Ten Signs That Prove You Are Ready to Serve in the Military

An ROTC midshipman swims during a swimming exercise.
A U.S. Naval Reserve Officer Training Corps midshipman, with the University of Hawaii at Manoa, swims during an ROTC swimming exercise aboard Marine Corps Base Hawaii, Aug. 15, 2021. (Lance Cpl. Samantha Sanchez/U.S. Marine Corps photo)

One of my number one pieces of advice to people often is not to join the military simply because you have completed high school or junior college or completed your college degree. Join when you are ready.

This means that you should not put an arbitrary date in your head to leave. Make sure that date coincides with you being fully prepared to endure whatever challenges lie ahead of you. You may ask, "How will I know that I am ready?"

Here is a top 10 list of signs to know when you are ready:

1. Reducing weaknesses: You first need to find what your weaknesses are physically. Are you a strength athlete who thinks long-distance running is anything more than 100 yards? Are you an endurance athlete who never has lifted weights or cranked out double-digit pull-ups? Here are Common Weaknesses you may not even know you have.

2. Can you crush the entry fitness test? Getting to any training requires you to pass a fitness test. You can be in the zone of barely passing with the minimum standards, or you can be in the group that maximizes the standards. These tests are a decent predictor of success at tactical training programs in our government.

By striving for the minimum standards, you are setting yourself up for possible failure or incurring overuse injuries. The PT test should just be another workout that you have done so many times in preparation for your future job.

3. Longer workouts: Preparation is not limited to just a PT test. You also have to prepare your body for the specifics of your future training. This may be carrying heavy weight in a backpack or gear. It may require swimming and the water confidence of a marine mammal. And without a doubt, it will require lots of running. There is no 30-minute gym routine that prepares you for a day of military training. You have to put in your time, working out and staying busy the rest of the day.

4. No naps: Long workouts and working the rest of the day is a typical training day for all tactical professions. There are no nap times. Many people who have the time in their schedule will work out for a few hours, eat, take a nap, eat, work out again, eat, maybe take another nap and that is their preparation day.

I am not saying that if you are tired and need a quick nap for recovery to skip it. Just be aware that in the near future, your day will consist of work, working out and more work. Many students with a successful selection program will work out for a few hours, spend the rest of the day in school or working, then work out again before calling it a day. These are more realistic timelines you will have when going through your selection, boot camp or academy.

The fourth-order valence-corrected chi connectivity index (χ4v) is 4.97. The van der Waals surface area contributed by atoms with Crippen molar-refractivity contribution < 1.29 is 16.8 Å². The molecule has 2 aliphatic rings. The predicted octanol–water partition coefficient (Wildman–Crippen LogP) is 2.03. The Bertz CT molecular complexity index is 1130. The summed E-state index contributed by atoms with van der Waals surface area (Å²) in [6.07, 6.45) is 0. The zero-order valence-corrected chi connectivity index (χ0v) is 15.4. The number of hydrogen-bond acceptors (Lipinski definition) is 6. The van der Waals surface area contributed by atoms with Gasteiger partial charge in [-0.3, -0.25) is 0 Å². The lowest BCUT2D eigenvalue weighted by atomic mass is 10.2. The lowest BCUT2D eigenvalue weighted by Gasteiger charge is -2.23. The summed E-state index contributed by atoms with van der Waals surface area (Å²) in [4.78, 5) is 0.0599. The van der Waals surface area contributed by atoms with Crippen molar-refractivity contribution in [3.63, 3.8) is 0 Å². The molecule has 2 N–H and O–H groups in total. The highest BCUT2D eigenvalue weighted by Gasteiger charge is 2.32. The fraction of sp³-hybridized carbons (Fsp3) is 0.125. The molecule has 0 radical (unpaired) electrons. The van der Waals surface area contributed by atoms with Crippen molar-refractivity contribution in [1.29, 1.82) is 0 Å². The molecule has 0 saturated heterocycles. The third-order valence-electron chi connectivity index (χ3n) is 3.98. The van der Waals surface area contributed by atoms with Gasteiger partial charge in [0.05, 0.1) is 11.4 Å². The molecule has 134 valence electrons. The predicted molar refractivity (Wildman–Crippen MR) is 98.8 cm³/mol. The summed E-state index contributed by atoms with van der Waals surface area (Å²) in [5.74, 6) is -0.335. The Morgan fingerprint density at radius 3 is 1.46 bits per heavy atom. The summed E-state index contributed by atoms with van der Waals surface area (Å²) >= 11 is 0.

5. Running foundation: When people say it is a running man's game out there, they are not lying. Most challenging selection programs are based on running and/or rucking. Running is a proven method to see how badly someone wants to succeed and an easy event to mark progress. Are you getting faster? Can you run as long as the instructors tell you to? Are you feeling no overuse pains during and after your run? If you answer yes to these questions, your running foundation is solid. Running Articles

6. Swim skills: Swimming is a survival skill, and we all should know how to do it -- just to save your own life. In many programs, you must be competent enough for night swims and SCUBA dives, long treading sessions and miles of swimming with fins. You also should possess good form for surface and underwater swimming. (Military Swim Skills)

7. Rucking: If you are going Army, Marines or Special Ops, you will be rucking. If you are becoming a police officer or firefighter, your daily gear is heavy as well. Get used to moving quickly while carrying extra weight by adding weight vests to your calisthenics, walking and running workouts. What Is a Ruck?

8. Multiple workouts: Spread through the day, a morning PT and run and an afternoon swim or ruck can be logical ways to fit in a few hours of physical activity. Topping it off with an evening weight-training session and still feeling like you are not overdoing it is a good indicator that you are well-prepared for any challenge. Two-a-Day Workouts

9. Get specific: Make sure the focus of your workouts is on what you will be tested on during your training/selection. That may mean more rucking than swimming or more longer-distance timed runs than upper-body strength requirements. It all depends on your branch of service or job you seek. To and Through Training

10. Recover quickly: In the end, how quickly you recover from tough workouts is a good indicator to determine whether you are ready. Making sure your nutrition, sleep, mobility and workouts are in balance is the key to pursuing recovery and achieving optimal performance. Recovery Tools of the Trade

Stew Smith is a former Navy SEAL and fitness author certified as a Strength and Conditioning Specialist (CSCS) with the National Strength and Conditioning Association. Visit his Fitness eBook store if you're looking to start a workout program to create a healthy lifestyle. Send your fitness questions to stew@stewsmith.com.

Want to Learn More About Military Life?

Whether you're thinking of joining the military, looking for fitness and basic training tips, or keeping up with military life and benefits, Military.com has you covered. Subscribe to Military.com to have military news, updates and resources delivered directly to your inbox.

Story Continues